Environmental scheme to help young offenders wins national funding

A scheme that sees young people who have offended work to improve County Durham’s countryside has won thousands of pounds worth of funding in a public vote.

The Durham Woodland Revival project, which aims to improve the county’s woodlands, has teamed up with The Skill Mill, a social enterprise project that gives young people who have offended a second chance by offering on-the-job training in environmental countryside management.

The partnership will now receive £4,000 of funding from the TransPennine Express(TPE) Transform Community Grant scheme, which will enable them to improve and manage woodland in Ferryhill Carrs, whilst at the same time supplying young people who have offended with valuable work experience and allowing them to earn environmental skills and qualifications.

Cllr Olwyn Gunn, Cabinet member for children and young people’s services said: “Programmes like this one offer a fantastic social and learning environment for young people. Our participants will receive valuable work experience whilst also gaining independence and developing essential life skills such as team work and communication skills.”

This year TPE received 114 applications from projects around the country, requesting in excess of £450,000 to support work to improve the environment, promote social inclusion and tackle youth unemployment.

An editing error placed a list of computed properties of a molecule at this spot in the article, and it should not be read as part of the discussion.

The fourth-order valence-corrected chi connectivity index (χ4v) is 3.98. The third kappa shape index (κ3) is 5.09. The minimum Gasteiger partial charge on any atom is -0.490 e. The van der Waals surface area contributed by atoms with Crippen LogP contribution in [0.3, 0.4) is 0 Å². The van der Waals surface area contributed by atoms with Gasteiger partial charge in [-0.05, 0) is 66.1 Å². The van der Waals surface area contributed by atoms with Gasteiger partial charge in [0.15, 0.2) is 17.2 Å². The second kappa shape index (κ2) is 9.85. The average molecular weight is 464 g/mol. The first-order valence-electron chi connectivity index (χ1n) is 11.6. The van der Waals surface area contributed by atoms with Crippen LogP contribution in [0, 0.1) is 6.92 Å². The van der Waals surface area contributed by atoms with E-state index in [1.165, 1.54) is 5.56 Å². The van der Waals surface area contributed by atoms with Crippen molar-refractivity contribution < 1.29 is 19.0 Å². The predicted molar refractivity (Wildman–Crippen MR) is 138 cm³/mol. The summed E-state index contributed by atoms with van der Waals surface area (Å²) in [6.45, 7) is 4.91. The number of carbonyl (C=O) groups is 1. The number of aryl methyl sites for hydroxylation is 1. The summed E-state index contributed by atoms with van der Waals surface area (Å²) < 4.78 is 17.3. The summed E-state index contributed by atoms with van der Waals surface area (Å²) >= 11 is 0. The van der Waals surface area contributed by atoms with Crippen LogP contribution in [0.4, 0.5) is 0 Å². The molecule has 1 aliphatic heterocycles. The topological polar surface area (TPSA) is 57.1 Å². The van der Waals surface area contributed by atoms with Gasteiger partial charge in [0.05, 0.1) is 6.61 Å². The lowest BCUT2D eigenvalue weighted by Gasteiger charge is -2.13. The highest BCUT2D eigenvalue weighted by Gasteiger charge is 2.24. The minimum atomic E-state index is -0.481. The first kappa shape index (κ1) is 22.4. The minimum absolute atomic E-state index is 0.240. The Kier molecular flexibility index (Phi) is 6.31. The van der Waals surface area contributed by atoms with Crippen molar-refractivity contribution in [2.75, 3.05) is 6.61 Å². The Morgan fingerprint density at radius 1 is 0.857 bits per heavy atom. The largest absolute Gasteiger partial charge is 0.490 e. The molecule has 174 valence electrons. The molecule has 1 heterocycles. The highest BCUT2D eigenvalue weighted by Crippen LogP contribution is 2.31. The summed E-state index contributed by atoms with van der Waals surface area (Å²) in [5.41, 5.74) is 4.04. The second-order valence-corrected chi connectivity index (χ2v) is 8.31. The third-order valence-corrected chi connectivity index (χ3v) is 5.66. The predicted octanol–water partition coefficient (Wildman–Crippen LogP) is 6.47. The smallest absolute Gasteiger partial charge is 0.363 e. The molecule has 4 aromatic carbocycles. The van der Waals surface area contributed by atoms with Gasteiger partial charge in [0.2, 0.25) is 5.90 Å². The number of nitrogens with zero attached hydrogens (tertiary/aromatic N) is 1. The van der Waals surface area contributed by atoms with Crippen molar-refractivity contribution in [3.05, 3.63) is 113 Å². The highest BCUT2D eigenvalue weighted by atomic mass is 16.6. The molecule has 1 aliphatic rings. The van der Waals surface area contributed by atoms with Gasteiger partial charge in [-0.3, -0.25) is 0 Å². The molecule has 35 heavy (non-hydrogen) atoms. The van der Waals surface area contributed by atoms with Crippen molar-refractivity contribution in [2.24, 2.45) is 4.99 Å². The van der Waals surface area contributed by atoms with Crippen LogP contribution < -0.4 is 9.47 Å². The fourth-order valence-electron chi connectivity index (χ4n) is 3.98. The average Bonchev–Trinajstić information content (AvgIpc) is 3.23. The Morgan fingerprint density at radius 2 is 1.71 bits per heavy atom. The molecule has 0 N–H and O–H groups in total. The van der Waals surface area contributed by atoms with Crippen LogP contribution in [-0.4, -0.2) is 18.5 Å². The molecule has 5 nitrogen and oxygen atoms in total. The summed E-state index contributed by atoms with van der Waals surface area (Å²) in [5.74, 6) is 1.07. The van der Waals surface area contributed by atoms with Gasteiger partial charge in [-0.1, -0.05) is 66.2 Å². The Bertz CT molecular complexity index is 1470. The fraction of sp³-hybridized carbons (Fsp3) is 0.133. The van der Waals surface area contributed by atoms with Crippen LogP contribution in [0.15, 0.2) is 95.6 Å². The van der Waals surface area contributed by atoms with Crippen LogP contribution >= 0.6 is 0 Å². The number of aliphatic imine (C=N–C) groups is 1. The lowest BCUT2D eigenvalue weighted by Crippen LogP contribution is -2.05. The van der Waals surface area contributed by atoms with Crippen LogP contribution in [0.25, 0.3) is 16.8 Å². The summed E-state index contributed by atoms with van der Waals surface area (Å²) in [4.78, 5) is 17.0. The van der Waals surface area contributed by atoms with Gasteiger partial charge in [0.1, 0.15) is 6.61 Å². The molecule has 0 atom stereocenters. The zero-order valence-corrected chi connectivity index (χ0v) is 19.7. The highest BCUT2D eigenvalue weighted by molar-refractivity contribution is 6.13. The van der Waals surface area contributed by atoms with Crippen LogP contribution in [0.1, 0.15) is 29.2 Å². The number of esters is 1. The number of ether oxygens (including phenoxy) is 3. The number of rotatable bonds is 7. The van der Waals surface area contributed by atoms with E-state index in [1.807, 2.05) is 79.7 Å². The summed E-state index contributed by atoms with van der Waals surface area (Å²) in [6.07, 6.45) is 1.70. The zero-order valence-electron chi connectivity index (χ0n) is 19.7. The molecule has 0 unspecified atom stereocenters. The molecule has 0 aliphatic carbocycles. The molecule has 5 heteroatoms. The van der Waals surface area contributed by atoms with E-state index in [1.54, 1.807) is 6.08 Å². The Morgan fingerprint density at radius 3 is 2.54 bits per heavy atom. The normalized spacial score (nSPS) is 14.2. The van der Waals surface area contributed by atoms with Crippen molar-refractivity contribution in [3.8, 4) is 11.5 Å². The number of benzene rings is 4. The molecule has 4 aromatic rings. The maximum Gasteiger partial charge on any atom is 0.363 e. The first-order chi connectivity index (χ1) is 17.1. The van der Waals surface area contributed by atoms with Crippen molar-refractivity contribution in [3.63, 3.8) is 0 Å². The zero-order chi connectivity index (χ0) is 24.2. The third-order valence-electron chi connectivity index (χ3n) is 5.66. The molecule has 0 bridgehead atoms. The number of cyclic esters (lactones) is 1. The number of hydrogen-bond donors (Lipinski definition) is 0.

The Ferryhill Carrs scheme was shortlisted, alongside 23 other projects from around the country and competed against five other schemes from the North East, North and West Yorkshire region to win the funding.

Keith Appleton, Durham County Council’s Skill Mill manager, said: “The Ferryhill Carrs Improvement Scheme is a new innovative partnership between Durham Woodland Revival and Skill Mill aimed at improving the environment, promoting social inclusion and tackling unemployment amongst some of the county’s most disadvantaged young people.  When completed, this project will leave a lasting legacy not only for those directly involved, but the wider community.”

Ken Bradshaw, Durham County Council’s Durham Woodland Revival development manager said “We’re delighted that our project has been awarded this funding. TransPennine Express staff and customers voted for the schemes that they felt were most deserving and we’re very proud that they chose our project.

“As well as helping local young people to get back on track and managing some beautiful landscapes, the TPE funding is also likely to attract further funding, which is very exciting and would allow us to support even more young people and make further environmental improvements.”

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